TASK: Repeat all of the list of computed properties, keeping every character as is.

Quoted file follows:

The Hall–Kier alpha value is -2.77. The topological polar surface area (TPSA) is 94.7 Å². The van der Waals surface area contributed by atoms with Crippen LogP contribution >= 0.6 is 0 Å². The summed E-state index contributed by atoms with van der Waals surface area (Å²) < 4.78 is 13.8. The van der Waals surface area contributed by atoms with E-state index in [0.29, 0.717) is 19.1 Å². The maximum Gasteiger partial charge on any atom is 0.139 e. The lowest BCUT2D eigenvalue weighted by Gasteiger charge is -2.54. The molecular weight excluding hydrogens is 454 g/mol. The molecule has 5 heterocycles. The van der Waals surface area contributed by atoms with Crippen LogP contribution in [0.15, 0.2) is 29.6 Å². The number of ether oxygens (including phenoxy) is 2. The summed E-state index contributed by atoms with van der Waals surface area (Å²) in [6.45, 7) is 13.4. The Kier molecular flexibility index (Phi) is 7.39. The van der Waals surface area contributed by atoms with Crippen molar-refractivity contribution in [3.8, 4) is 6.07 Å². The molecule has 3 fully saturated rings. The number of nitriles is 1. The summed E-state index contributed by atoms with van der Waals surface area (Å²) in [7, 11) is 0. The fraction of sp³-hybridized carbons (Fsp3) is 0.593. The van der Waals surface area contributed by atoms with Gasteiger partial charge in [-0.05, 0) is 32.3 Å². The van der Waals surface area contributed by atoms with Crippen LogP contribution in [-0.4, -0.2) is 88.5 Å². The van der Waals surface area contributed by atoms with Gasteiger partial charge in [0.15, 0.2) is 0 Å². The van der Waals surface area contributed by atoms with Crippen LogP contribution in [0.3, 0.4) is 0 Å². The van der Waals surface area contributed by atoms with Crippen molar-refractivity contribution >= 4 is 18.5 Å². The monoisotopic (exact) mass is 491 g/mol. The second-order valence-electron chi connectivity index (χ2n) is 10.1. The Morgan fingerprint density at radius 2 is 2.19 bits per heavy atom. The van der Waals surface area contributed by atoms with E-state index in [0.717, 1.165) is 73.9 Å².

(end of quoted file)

The Hall–Kier alpha value is -2.77. The topological polar surface area (TPSA) is 94.7 Å². The van der Waals surface area contributed by atoms with Crippen LogP contribution >= 0.6 is 0 Å². The summed E-state index contributed by atoms with van der Waals surface area (Å²) < 4.78 is 13.8. The van der Waals surface area contributed by atoms with E-state index in [0.29, 0.717) is 19.1 Å². The maximum Gasteiger partial charge on any atom is 0.139 e. The lowest BCUT2D eigenvalue weighted by Gasteiger charge is -2.54. The molecular weight excluding hydrogens is 454 g/mol. The molecule has 5 heterocycles. The van der Waals surface area contributed by atoms with Crippen LogP contribution in [0.15, 0.2) is 29.6 Å². The number of ether oxygens (including phenoxy) is 2. The summed E-state index contributed by atoms with van der Waals surface area (Å²) in [6.45, 7) is 13.4. The Kier molecular flexibility index (Phi) is 7.39. The van der Waals surface area contributed by atoms with Crippen molar-refractivity contribution in [3.8, 4) is 6.07 Å². The molecule has 3 fully saturated rings. The number of nitriles is 1. The summed E-state index contributed by atoms with van der Waals surface area (Å²) in [7, 11) is 0. The fraction of sp³-hybridized carbons (Fsp3) is 0.593. The van der Waals surface area contributed by atoms with Gasteiger partial charge in [-0.05, 0) is 32.3 Å². The van der Waals surface area contributed by atoms with Crippen LogP contribution in [-0.4, -0.2) is 88.5 Å². The van der Waals surface area contributed by atoms with Gasteiger partial charge in [0.15, 0.2) is 0 Å². The van der Waals surface area contributed by atoms with Crippen LogP contribution in [0.3, 0.4) is 0 Å². The van der Waals surface area contributed by atoms with Crippen molar-refractivity contribution >= 4 is 18.5 Å². The monoisotopic (exact) mass is 491 g/mol. The second-order valence-electron chi connectivity index (χ2n) is 10.1. The Morgan fingerprint density at radius 2 is 2.19 bits per heavy atom. The van der Waals surface area contributed by atoms with E-state index in [0.717, 1.165) is 73.9 Å².